Dutch born artist Irene Hoff lives and works in Bali, Indonesia, creating beautiful, unique artworks inspired by the nature and culture that surrounds her (dreamy!). After pursuing a vocational career, Irene made the bold decision to pack up, emigrate to Bali and explore her artistic passions - and we're so grateful that she did. From projects exploring the fragility of endangered species, to faded, mysterious portraits, her layered collage works are truly enchanting. Read our exclusive interview with the artist to hear her story, see her works in progress and step into her incredible studio space.
Tell us about the artwork you make. What are the processes you use, and the concepts that lie behind it?
I create art with the intention of revitalising a viewer, and encouraging us to dream again and live without boundaries, like children do. I create layered collages that are imbued with meaning to be uncovered piece by piece. I incorporate hidden symbolic elements within my works, often using feathers, as an icon of wisdom for example. I would describe my art as colourful, mysterious, witty and uplifting. My hope is that my artworks will bring a smile to someone’s face, and draw them into a world of mystery.
When did you know you wanted to be an artist?
Ever since I was a child I have loved art, but my parents were always wary that it would not offer a proper career path for me. However, after graduating from university and having worked for a while as a consultant, my passion returned again, and I chose to pursue it. Now here I am, living and working as an artist, not in my home country but in Indonesia.
What does being creative mean to you?
It means doing what you love without worrying whether it will bring in any money, following the passion, and doing what you came here to do.
How did your interest in endangered species arise?
I live in Bali, Indonesia where many people are very aware of what is happening in the world. Some of my close friends set up a huge project to ban plastic bags in Bali (BBPB) and this inspired me to focus on something close to my heart, and to be the voice of endangered animals through my art.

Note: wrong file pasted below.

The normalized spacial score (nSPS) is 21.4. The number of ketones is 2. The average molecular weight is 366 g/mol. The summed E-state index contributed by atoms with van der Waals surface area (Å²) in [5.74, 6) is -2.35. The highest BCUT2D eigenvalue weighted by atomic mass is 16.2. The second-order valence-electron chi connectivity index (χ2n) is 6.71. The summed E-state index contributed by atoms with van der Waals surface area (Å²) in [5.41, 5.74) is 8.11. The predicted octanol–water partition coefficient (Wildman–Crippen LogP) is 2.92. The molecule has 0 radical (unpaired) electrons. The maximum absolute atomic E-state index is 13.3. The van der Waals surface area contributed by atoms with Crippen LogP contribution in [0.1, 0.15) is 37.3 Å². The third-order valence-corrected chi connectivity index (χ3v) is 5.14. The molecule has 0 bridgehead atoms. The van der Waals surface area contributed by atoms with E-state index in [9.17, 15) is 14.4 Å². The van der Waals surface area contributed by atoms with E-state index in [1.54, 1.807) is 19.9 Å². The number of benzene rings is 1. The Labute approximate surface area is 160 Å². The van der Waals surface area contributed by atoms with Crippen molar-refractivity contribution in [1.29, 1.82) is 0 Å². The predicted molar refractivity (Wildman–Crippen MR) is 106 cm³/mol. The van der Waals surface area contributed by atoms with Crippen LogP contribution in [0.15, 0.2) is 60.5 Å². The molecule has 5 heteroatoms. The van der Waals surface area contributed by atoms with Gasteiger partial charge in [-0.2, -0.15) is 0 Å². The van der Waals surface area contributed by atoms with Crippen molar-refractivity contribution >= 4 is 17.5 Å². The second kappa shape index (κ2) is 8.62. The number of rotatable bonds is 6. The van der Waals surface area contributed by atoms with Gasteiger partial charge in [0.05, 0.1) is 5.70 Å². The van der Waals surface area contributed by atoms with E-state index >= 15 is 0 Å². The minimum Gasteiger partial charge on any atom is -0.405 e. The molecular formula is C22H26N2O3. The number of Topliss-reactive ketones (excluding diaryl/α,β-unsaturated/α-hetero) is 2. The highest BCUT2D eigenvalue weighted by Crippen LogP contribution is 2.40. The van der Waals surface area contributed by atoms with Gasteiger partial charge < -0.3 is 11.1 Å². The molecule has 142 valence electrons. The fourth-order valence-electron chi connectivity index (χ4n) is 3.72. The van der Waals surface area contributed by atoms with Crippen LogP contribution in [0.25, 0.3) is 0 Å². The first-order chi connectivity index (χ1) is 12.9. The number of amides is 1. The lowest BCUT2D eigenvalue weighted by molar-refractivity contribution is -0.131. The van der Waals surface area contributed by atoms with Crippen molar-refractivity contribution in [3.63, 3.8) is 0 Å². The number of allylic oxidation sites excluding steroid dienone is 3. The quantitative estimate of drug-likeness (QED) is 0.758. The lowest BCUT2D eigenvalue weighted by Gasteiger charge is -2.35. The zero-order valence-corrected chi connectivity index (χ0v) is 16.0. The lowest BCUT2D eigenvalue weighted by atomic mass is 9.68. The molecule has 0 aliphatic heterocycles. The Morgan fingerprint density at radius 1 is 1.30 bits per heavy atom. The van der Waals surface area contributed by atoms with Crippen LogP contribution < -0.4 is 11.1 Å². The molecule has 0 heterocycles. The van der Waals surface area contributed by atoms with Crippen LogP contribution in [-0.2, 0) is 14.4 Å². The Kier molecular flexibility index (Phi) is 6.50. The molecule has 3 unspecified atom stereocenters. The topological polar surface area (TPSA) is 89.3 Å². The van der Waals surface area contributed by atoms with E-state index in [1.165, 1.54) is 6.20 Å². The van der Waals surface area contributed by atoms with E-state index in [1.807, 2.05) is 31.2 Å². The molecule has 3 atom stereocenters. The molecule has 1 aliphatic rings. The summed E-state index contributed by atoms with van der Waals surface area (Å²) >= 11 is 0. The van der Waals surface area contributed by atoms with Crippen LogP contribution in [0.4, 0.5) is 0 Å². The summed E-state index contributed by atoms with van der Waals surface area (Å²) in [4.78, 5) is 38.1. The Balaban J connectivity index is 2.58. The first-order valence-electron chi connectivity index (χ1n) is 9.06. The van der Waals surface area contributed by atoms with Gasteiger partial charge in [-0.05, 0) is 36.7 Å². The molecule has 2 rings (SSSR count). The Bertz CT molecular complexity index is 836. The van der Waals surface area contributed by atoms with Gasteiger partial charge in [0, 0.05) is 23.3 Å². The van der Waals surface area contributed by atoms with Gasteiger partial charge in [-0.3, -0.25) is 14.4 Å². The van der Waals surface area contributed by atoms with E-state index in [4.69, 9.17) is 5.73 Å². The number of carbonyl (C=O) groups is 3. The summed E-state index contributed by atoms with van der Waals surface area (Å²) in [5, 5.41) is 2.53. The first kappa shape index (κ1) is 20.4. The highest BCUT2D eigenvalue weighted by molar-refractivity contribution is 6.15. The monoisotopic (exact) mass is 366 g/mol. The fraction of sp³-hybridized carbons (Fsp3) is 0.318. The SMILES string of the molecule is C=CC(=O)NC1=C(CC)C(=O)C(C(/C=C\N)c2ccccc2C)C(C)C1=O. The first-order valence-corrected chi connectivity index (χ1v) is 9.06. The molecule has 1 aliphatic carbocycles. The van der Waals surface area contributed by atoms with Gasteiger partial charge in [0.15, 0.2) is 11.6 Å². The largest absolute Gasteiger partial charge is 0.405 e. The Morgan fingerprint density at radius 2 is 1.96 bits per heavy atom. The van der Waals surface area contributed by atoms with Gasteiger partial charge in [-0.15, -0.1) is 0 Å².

One of my paintings was signed by the actor and activist Leonardo diCaprio, and sold at an auction, and photojournalist Paul Hilton allowed me to use some of his photographs for inspiration. I get so much energy out of these collaborations with parallel-minded people and I dream of doing more of these projects in the future.
Tell us about your studio space - what do you love about it?
I feel very lucky to have two studio spaces. One is in my house with a view of the swimming pool, where I complete my pre-studies and assemble the materials I plan to use. The other space is a studio in the middle of the nearby rice fields, with a fish pond in the centre which is where I paint my works. I share this space with other talented local artists, which fuels my inspiration and offers a chance for the exchange of creativity: east meets west!
Do you have a favourite or most meaningful piece?
'Orangutan' is very close to my heart, because it has been signed by DiCaprio. Although now I am working on my latest series called ‘Don’t Blow my Cover’, which follows my current life cycle - it’s very personal.
Where do you seek inspiration?
Life experiences, talking with people and discovering the life cycles they go through, my own growth... My life in Bali is a constant source of inspiration - simply living outdoors, enjoying the beautiful scenery and drinking in nature every single day.
What's your favourite travel destination and why?
I love the Indonesian island Floris, where I often stay on a boat and watch all of the wild animals roam in the water (it’s amazing!). I also love to travel back to Holland every summer for our camping trip on the amazing Dutch island called Vlieland.
What’s playing in your studio right now?
Nothing! Only the sounds of nature and the barking of my dog.
What’s your favourite inspirational quote?
‘Everything you can imagine is real’ - Pablo Picasso